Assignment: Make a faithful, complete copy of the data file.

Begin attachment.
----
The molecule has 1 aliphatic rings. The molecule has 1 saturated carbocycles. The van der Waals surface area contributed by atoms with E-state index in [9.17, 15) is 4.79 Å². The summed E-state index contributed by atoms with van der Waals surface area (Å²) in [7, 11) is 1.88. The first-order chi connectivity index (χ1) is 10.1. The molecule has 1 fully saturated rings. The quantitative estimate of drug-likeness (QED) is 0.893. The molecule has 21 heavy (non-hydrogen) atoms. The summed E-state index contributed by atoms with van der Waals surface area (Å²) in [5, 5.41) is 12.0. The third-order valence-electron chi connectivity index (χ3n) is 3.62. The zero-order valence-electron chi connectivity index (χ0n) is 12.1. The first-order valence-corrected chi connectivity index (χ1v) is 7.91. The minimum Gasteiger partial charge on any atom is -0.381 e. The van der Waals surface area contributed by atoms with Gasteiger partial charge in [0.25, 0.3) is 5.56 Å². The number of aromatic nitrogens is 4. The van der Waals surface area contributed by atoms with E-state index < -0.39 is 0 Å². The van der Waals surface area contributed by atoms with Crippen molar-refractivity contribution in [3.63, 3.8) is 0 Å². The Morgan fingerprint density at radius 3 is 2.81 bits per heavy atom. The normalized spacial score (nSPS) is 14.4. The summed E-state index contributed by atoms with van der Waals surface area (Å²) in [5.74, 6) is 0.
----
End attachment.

The molecule has 1 aliphatic rings. The molecule has 1 saturated carbocycles. The van der Waals surface area contributed by atoms with E-state index in [9.17, 15) is 4.79 Å². The summed E-state index contributed by atoms with van der Waals surface area (Å²) in [7, 11) is 1.88. The first-order chi connectivity index (χ1) is 10.1. The molecule has 1 fully saturated rings. The quantitative estimate of drug-likeness (QED) is 0.893. The molecule has 21 heavy (non-hydrogen) atoms. The summed E-state index contributed by atoms with van der Waals surface area (Å²) in [5, 5.41) is 12.0. The third-order valence-electron chi connectivity index (χ3n) is 3.62. The zero-order valence-electron chi connectivity index (χ0n) is 12.1. The first-order valence-corrected chi connectivity index (χ1v) is 7.91. The minimum Gasteiger partial charge on any atom is -0.381 e. The van der Waals surface area contributed by atoms with Gasteiger partial charge in [0.25, 0.3) is 5.56 Å². The number of aromatic nitrogens is 4. The van der Waals surface area contributed by atoms with E-state index < -0.39 is 0 Å². The van der Waals surface area contributed by atoms with Crippen molar-refractivity contribution in [3.63, 3.8) is 0 Å². The Morgan fingerprint density at radius 3 is 2.81 bits per heavy atom. The normalized spacial score (nSPS) is 14.4. The summed E-state index contributed by atoms with van der Waals surface area (Å²) in [5.74, 6) is 0.